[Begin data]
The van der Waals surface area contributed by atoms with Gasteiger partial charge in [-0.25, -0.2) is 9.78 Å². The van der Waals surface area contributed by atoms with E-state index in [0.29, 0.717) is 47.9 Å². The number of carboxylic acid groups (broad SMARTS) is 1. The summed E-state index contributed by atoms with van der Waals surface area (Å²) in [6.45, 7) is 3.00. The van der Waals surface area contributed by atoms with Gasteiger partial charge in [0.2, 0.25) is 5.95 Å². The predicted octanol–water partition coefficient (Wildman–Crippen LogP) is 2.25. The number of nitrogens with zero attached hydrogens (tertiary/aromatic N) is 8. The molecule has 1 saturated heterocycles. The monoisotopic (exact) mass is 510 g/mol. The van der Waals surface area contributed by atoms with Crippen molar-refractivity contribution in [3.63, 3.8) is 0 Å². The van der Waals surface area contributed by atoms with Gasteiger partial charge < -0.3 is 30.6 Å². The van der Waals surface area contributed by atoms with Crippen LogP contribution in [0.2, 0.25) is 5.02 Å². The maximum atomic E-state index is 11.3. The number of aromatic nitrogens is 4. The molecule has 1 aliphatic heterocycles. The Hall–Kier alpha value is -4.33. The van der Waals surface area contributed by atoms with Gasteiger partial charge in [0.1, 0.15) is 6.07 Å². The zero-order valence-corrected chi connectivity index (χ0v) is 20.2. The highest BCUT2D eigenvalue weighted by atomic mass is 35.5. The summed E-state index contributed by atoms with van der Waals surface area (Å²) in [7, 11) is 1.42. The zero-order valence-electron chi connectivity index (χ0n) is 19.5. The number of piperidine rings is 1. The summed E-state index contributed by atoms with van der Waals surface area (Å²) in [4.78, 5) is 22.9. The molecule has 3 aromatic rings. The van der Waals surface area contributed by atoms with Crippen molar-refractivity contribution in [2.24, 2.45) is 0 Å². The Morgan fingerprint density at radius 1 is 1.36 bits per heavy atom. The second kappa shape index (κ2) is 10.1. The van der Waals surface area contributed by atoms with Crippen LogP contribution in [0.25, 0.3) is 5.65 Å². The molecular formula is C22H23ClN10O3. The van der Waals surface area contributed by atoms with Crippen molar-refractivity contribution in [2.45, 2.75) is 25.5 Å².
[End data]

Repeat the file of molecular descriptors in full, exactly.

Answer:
The van der Waals surface area contributed by atoms with Gasteiger partial charge in [-0.25, -0.2) is 9.78 Å². The van der Waals surface area contributed by atoms with E-state index in [0.29, 0.717) is 47.9 Å². The number of carboxylic acid groups (broad SMARTS) is 1. The summed E-state index contributed by atoms with van der Waals surface area (Å²) in [6.45, 7) is 3.00. The van der Waals surface area contributed by atoms with Gasteiger partial charge in [0.2, 0.25) is 5.95 Å². The predicted octanol–water partition coefficient (Wildman–Crippen LogP) is 2.25. The number of nitrogens with zero attached hydrogens (tertiary/aromatic N) is 8. The molecule has 1 saturated heterocycles. The monoisotopic (exact) mass is 510 g/mol. The van der Waals surface area contributed by atoms with Crippen molar-refractivity contribution in [3.63, 3.8) is 0 Å². The van der Waals surface area contributed by atoms with Gasteiger partial charge < -0.3 is 30.6 Å². The van der Waals surface area contributed by atoms with Crippen LogP contribution in [0.2, 0.25) is 5.02 Å². The maximum atomic E-state index is 11.3. The number of aromatic nitrogens is 4. The molecule has 1 aliphatic heterocycles. The Hall–Kier alpha value is -4.33. The van der Waals surface area contributed by atoms with Gasteiger partial charge in [0.1, 0.15) is 6.07 Å². The zero-order valence-corrected chi connectivity index (χ0v) is 20.2. The highest BCUT2D eigenvalue weighted by atomic mass is 35.5. The summed E-state index contributed by atoms with van der Waals surface area (Å²) in [7, 11) is 1.42. The zero-order valence-electron chi connectivity index (χ0n) is 19.5. The number of piperidine rings is 1. The summed E-state index contributed by atoms with van der Waals surface area (Å²) in [4.78, 5) is 22.9. The molecule has 3 aromatic rings. The van der Waals surface area contributed by atoms with Crippen molar-refractivity contribution in [2.24, 2.45) is 0 Å². The Morgan fingerprint density at radius 1 is 1.36 bits per heavy atom. The second kappa shape index (κ2) is 10.1. The van der Waals surface area contributed by atoms with Crippen LogP contribution in [0.25, 0.3) is 5.65 Å². The molecular formula is C22H23ClN10O3. The van der Waals surface area contributed by atoms with Crippen molar-refractivity contribution in [2.45, 2.75) is 25.5 Å².